Even more discouraging are the many signs that the true nature of the problem continues to elude those most concerned with rejigging the financial system. To the contrary, the overwhelming emphasis is still on finding ways to get the credit creation machinery back in action. That debt/GDP ratios are already stratospheric, and that most private sector borrowers are busily trying to reduce their indebtedness after the recent orgy doesn’t appear to concern them one whit. Understandable in a way, of course, since deleveraging brings previously hidden troubles into the open. It’s a painful and apparently destructive process for which no politician or public servant wants to be held accountable. Sinclair again perhaps?
The trouble is we only arrived at this desperately unhappy position because for as long as anyone can remember, economic policy has been driven by a constant unwillingness to endure short-term pain in order to re-establish sounder foundations.
Clearly the hope is that recent Herculean efforts by governments and central banks will enable us to once again dodge the bullet. In Australia, most now seem convinced we’ve managed to do exactly that. Even if we have, though (something I consider most unlikely), all we’ll have achieved is to once again postpone the pain. Given the unprecedented levels of private indebtedness, and rapidly escalating official indebtedness in the wake of the many cost no object efforts around the world to stem the downturn, there’s reason to fear some countries may have already used up most of their ammunition.
It’s hard to know if they truly realise it, but some governments are playing the ultimate high-stakes game. The UK and Japan for example (perhaps even the US?) are edging towards going all in, putting their sovereign credit at risk rather than allow the downturn to take its course. Should they fail, and some may, the ensuing collapse will be terrifying to behold, and not only on economic grounds.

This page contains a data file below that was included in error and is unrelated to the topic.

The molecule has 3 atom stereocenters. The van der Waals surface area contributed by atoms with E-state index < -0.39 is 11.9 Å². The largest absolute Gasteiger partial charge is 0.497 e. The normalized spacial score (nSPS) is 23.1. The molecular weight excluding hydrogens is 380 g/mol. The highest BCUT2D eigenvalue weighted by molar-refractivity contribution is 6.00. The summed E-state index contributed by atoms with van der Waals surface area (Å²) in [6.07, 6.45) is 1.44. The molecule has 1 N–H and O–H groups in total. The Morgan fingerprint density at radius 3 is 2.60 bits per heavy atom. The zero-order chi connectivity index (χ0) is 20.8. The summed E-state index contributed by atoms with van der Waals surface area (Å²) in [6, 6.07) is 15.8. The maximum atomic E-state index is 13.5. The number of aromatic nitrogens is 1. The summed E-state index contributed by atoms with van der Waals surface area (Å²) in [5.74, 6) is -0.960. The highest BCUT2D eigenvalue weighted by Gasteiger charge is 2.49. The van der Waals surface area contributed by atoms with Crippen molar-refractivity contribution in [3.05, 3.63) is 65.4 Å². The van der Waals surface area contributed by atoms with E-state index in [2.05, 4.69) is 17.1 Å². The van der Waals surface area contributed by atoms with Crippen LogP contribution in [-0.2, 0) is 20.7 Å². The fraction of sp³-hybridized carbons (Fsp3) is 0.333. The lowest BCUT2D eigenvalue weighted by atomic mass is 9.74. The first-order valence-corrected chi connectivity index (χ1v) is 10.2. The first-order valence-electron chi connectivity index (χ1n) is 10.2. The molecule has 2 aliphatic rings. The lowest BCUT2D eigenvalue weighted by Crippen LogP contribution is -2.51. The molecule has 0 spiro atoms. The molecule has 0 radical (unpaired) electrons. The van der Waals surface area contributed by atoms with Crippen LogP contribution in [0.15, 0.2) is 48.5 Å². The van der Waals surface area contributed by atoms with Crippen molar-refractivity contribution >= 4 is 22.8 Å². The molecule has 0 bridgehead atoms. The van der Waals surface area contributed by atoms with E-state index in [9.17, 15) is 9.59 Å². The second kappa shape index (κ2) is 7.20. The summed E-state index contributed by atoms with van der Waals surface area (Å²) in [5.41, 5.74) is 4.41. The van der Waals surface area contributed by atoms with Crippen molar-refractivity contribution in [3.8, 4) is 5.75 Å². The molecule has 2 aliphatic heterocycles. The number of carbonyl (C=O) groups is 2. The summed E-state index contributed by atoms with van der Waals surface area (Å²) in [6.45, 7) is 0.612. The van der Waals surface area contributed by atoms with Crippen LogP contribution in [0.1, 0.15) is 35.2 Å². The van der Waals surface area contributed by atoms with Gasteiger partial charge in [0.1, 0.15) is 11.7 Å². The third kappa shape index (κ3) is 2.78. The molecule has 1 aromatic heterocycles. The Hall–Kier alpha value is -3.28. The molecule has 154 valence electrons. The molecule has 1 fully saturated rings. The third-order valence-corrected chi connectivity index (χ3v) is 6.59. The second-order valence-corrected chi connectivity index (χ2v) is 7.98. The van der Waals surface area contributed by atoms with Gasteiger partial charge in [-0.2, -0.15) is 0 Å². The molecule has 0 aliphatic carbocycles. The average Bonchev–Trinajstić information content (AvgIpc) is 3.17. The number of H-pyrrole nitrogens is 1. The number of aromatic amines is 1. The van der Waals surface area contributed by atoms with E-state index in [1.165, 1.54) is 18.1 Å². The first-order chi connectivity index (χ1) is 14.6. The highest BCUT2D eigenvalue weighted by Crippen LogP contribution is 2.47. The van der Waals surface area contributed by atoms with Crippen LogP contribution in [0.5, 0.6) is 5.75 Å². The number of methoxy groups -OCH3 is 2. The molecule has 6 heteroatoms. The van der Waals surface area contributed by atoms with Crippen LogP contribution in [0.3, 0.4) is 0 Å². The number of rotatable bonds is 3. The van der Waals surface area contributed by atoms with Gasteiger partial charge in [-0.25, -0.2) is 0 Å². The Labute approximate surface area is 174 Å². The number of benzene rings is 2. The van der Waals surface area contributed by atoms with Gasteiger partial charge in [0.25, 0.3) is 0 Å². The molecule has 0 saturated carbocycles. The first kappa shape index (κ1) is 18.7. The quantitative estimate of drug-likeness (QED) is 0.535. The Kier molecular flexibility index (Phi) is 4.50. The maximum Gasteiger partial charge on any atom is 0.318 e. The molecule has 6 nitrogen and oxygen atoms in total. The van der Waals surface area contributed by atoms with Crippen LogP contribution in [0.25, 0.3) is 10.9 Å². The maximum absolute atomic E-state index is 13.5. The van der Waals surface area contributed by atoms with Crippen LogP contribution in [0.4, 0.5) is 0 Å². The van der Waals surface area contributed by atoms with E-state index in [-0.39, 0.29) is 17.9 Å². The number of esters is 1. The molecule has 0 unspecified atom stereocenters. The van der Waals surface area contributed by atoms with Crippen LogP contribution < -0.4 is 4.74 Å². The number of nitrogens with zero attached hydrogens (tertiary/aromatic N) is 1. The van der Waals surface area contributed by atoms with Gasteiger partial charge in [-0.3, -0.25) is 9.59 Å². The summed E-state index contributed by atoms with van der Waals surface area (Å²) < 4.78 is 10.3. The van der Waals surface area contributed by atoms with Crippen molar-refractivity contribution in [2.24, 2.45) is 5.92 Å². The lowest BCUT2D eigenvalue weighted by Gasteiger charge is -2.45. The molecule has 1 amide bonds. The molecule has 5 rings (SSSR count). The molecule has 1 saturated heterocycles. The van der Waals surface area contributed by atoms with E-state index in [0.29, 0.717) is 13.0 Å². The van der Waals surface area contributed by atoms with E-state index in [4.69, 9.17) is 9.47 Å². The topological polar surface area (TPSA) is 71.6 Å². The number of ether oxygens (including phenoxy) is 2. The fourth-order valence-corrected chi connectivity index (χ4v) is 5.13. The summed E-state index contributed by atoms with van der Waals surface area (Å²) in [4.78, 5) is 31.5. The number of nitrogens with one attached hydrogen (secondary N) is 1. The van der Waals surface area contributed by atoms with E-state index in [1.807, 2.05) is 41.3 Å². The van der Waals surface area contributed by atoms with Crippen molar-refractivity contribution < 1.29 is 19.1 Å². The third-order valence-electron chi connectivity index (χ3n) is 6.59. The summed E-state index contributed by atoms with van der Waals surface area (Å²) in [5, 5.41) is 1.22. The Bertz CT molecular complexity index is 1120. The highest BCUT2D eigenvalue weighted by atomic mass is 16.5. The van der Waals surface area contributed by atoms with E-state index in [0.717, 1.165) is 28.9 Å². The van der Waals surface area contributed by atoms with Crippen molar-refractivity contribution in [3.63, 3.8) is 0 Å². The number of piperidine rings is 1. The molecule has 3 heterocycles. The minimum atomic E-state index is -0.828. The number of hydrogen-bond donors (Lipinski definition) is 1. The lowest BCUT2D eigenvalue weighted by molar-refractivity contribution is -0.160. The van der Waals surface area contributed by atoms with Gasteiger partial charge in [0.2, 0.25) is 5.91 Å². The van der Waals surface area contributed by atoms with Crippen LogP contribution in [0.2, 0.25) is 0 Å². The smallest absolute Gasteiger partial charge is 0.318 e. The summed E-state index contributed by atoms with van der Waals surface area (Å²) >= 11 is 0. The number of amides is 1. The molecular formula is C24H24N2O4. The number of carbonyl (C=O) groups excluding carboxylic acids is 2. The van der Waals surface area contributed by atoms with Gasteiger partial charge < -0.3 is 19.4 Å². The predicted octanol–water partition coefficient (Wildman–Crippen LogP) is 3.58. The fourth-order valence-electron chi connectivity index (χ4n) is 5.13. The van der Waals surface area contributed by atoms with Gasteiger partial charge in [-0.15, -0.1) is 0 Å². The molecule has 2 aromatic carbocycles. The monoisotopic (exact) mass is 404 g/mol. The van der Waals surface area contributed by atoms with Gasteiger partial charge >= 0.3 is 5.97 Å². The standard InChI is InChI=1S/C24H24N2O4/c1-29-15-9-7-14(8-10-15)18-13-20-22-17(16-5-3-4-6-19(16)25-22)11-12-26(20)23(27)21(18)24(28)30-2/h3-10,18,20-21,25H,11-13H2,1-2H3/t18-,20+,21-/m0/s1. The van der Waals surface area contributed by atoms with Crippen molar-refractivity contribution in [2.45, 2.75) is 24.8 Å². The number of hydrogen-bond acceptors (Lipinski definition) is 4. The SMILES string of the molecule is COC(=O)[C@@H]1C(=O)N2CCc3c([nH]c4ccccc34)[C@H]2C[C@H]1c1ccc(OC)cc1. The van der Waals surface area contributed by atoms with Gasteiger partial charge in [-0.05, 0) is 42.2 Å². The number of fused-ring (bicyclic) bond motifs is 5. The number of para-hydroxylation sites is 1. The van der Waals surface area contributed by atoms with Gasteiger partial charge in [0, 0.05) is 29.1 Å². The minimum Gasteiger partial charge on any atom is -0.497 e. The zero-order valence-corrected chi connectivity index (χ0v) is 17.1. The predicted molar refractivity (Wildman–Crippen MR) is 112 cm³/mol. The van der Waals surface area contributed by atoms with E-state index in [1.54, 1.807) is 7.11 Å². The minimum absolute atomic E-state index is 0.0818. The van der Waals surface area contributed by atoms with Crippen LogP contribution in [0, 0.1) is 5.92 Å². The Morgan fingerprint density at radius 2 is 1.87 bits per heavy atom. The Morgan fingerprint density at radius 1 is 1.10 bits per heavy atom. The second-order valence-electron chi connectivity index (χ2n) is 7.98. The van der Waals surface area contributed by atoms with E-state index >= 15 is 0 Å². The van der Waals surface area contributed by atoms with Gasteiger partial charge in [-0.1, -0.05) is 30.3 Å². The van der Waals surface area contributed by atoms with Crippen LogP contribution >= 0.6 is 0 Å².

Nor is it certain that a “win” would look that much better. Take Japan, which after almost two decades of resisting the fallout from their credit boom of the late 1980s is still limping, and now further burdened by the highest government debt/GDP ratio amongst developed nations. Estimates vary but figures for the gross debt cluster around 200%, much of which was accumulated through repeated stimulus efforts, many characterised as “bridges to nowhere”.
Without its exceptionally low interest rates (in large part a consequence of historically very high savings rates and the resulting external surplus), a burden this size could easily become unmanageable. With a rapidly ageing population and declining savings rates, rates may not stay down much longer and some observers believe Japan’s real day of reckoning is still to come.
Given its struggle for the most part took place against the backdrop of an expansive global economy, and given its historically high savings rate and external surplus, Japan’s experience in trying to resist the downturn and deleveraging that naturally tends to follow a credit boom ought to have been about as good as it gets.
That they’re still caught in the mire after twenty years, and perhaps facing a yet greater crisis, suggests there are few grounds for the many other nations now entering the third year of their own version of that struggle to expect a happy result.